Briggs & Stratton makes a wide range of equipment for home, commercial and industrial use. The equipment relies on a number of different parts to work effectively, and if one of them malfunctions, it may keep the unit from working properly. If this happens, it may be possible to make the repair yourself with replacement parts from Sears PartsDirect.
If your tool isn't working as it should, the following troubleshooting tips may help.
Whether you are using a generator to power your home in an emergency or to get work done on the job site, it can be convenient to have this tool on hand. As with all internal combustion engines, though, generators have a range of small moving parts rubbing against each other and wearing down until they eventually break. Some common problems that can result in your generator breaking down include cracked or dried-out belts, a dead battery, block heater damage, little or no coolant, little or no oil and contaminated fuel.
Here are some reasons why your generator may not be working properly:
If you are running your generator for longer periods of time than what is recommended by the manufacturer, then the excessive burden may burn out key engine components. Depending on how long and how hard the generator is being run, major engine damage can happen to the pistons, valves and electrical systems. Overloading the current drain can also have similar repercussions. As the engine strains to compensate for the excessive electrical devices plugged into it, the risk rises of both engine and electrical systems burnout.
If your generator keeps turning over but does not start, then there could be a problem with the fuel system. Check the fuel line for small cracks or holes. If none are present, there could be debris that has worked its way from the tank into the engine. Contaminants are especially likely to get into the fuel tank if your generator sits around for long periods of time in between use. It’s a good idea to drain the tank and lines if you are not going to be using your generator in the foreseeable future.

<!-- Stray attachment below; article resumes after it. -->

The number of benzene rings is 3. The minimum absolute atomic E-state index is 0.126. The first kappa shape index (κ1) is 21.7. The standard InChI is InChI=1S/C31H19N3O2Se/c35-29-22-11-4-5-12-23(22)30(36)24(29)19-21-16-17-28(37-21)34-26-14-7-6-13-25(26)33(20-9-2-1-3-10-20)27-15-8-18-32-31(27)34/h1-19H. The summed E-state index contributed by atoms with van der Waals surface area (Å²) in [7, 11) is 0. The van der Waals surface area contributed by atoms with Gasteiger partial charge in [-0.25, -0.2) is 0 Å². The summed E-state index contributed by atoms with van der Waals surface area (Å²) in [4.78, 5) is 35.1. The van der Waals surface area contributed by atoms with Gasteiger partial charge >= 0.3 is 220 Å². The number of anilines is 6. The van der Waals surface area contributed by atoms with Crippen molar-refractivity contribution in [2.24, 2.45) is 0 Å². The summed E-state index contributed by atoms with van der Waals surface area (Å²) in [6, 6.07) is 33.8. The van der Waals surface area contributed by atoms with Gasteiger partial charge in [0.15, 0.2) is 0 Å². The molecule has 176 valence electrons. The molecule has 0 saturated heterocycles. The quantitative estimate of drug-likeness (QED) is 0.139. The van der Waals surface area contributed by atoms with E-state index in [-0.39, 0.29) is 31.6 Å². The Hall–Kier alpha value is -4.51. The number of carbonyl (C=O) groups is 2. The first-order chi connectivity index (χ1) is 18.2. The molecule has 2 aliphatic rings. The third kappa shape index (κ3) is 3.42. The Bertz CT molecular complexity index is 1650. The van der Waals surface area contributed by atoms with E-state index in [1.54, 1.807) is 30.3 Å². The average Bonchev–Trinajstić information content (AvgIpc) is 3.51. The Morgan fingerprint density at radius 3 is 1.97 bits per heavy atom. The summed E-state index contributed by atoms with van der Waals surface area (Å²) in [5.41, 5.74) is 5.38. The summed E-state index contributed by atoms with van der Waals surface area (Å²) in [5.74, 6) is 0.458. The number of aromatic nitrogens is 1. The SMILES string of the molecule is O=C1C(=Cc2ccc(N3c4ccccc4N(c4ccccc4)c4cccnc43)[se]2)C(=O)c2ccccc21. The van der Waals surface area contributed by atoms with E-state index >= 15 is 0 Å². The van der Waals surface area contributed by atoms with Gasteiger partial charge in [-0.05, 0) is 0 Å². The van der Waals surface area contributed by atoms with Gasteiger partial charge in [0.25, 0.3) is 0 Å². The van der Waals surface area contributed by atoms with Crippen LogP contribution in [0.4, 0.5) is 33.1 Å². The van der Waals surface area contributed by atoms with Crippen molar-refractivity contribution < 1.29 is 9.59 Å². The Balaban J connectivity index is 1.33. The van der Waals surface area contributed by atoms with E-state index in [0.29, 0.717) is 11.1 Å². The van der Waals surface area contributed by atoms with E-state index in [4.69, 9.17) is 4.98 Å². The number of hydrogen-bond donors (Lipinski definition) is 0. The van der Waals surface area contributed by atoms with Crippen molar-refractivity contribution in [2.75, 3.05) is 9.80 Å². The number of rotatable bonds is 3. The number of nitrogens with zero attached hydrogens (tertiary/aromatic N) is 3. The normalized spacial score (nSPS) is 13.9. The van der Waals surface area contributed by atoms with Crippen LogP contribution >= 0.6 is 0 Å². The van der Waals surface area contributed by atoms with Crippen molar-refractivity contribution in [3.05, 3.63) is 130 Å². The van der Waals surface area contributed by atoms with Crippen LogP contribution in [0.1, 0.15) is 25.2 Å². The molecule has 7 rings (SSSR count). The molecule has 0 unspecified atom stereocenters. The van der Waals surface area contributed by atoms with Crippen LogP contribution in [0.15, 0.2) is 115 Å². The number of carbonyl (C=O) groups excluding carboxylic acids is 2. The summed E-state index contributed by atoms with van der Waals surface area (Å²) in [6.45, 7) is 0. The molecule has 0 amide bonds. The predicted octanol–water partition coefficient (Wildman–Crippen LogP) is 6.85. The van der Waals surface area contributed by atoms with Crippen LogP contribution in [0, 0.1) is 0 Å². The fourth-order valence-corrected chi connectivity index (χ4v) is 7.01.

Some generators offer an electric start, which can be easier than the recoil-starter models, but this comes with its own unique problem. Batteries can become drained over time, and if nothing happens when you push the ignition button, then the battery needs to be replaced.
Coolant leaks can have very detrimental results on the overall performance of your generator. Leaks in the lines or in the radiator will cause the engine to run hotter than it was designed, resulting in the same effects as the first point above. Make sure to check coolant lines at regular intervals to ensure there are no cracks or rips.
Block heaters are very important when it comes to operating generators in cold-weather conditions. They heat the coolant going into the engine, which in turn warms the oil, giving it better lubricating properties. A broken block heater will cause the engine to run rougher in cold weather, ultimately shortening its life.
To find the parts you need to repair your generator or other equipment, just plug the model number into the search queue above. If you don’t have it, you can search by category to pinpoint your part. At Sears PartsDirect, our customer service representatives are here to answer any questions you may have.